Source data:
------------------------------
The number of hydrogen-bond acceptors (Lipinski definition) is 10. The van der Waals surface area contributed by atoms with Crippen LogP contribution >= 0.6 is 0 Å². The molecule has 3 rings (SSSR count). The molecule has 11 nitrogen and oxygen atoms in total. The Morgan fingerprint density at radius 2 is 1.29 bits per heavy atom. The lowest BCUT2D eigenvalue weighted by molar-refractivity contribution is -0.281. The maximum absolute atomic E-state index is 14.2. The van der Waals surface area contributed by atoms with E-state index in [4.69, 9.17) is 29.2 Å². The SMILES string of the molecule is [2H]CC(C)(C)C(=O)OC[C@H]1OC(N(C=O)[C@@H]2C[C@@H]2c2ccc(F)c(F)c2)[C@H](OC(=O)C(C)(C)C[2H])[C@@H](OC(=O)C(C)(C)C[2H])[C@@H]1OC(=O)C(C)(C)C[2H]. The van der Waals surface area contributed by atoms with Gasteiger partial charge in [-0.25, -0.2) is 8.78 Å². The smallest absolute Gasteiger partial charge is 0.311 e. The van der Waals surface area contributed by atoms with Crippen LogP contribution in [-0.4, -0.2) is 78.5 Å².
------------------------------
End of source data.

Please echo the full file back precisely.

The number of hydrogen-bond acceptors (Lipinski definition) is 10. The van der Waals surface area contributed by atoms with Crippen LogP contribution >= 0.6 is 0 Å². The molecule has 3 rings (SSSR count). The molecule has 11 nitrogen and oxygen atoms in total. The Morgan fingerprint density at radius 2 is 1.29 bits per heavy atom. The lowest BCUT2D eigenvalue weighted by molar-refractivity contribution is -0.281. The maximum absolute atomic E-state index is 14.2. The van der Waals surface area contributed by atoms with E-state index in [4.69, 9.17) is 29.2 Å². The SMILES string of the molecule is [2H]CC(C)(C)C(=O)OC[C@H]1OC(N(C=O)[C@@H]2C[C@@H]2c2ccc(F)c(F)c2)[C@H](OC(=O)C(C)(C)C[2H])[C@@H](OC(=O)C(C)(C)C[2H])[C@@H]1OC(=O)C(C)(C)C[2H]. The van der Waals surface area contributed by atoms with Gasteiger partial charge in [-0.25, -0.2) is 8.78 Å². The smallest absolute Gasteiger partial charge is 0.311 e. The van der Waals surface area contributed by atoms with Crippen LogP contribution in [-0.4, -0.2) is 78.5 Å².